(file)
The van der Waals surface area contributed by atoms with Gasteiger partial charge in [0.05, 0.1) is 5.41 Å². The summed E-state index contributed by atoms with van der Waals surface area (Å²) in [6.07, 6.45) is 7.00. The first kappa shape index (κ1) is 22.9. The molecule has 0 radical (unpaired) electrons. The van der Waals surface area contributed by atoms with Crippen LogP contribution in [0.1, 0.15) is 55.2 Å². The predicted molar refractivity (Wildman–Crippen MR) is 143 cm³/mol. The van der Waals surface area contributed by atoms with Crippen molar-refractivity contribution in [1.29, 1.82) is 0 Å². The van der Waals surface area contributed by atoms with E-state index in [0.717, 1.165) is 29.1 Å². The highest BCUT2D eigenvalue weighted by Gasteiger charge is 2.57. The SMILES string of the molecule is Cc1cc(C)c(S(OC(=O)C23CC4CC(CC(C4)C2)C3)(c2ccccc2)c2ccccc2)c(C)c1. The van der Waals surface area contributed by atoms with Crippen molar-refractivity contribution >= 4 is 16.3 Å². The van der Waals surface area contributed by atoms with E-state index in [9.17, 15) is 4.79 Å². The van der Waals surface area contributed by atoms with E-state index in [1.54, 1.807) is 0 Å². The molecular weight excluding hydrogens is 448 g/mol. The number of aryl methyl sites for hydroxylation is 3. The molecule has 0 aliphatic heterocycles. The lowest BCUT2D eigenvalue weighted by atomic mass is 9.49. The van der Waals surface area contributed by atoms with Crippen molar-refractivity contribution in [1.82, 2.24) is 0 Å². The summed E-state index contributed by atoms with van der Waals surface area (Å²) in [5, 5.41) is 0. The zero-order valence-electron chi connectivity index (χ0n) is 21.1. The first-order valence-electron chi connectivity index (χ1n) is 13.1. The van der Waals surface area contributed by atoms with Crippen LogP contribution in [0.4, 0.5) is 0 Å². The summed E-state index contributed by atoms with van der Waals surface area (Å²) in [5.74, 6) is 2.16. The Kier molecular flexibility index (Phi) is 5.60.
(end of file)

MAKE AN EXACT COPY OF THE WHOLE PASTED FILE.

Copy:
The van der Waals surface area contributed by atoms with Gasteiger partial charge in [0.05, 0.1) is 5.41 Å². The summed E-state index contributed by atoms with van der Waals surface area (Å²) in [6.07, 6.45) is 7.00. The first kappa shape index (κ1) is 22.9. The molecule has 0 radical (unpaired) electrons. The van der Waals surface area contributed by atoms with Crippen LogP contribution in [0.1, 0.15) is 55.2 Å². The predicted molar refractivity (Wildman–Crippen MR) is 143 cm³/mol. The van der Waals surface area contributed by atoms with Crippen molar-refractivity contribution in [1.29, 1.82) is 0 Å². The van der Waals surface area contributed by atoms with E-state index in [0.717, 1.165) is 29.1 Å². The highest BCUT2D eigenvalue weighted by Gasteiger charge is 2.57. The SMILES string of the molecule is Cc1cc(C)c(S(OC(=O)C23CC4CC(CC(C4)C2)C3)(c2ccccc2)c2ccccc2)c(C)c1. The van der Waals surface area contributed by atoms with Crippen molar-refractivity contribution >= 4 is 16.3 Å². The van der Waals surface area contributed by atoms with E-state index in [9.17, 15) is 4.79 Å². The van der Waals surface area contributed by atoms with E-state index in [1.54, 1.807) is 0 Å². The molecular weight excluding hydrogens is 448 g/mol. The number of aryl methyl sites for hydroxylation is 3. The molecule has 0 aliphatic heterocycles. The lowest BCUT2D eigenvalue weighted by atomic mass is 9.49. The van der Waals surface area contributed by atoms with Crippen molar-refractivity contribution in [1.82, 2.24) is 0 Å². The summed E-state index contributed by atoms with van der Waals surface area (Å²) in [5, 5.41) is 0. The zero-order valence-electron chi connectivity index (χ0n) is 21.1. The first-order valence-electron chi connectivity index (χ1n) is 13.1. The van der Waals surface area contributed by atoms with Crippen LogP contribution in [0.4, 0.5) is 0 Å². The summed E-state index contributed by atoms with van der Waals surface area (Å²) in [5.74, 6) is 2.16. The Kier molecular flexibility index (Phi) is 5.60.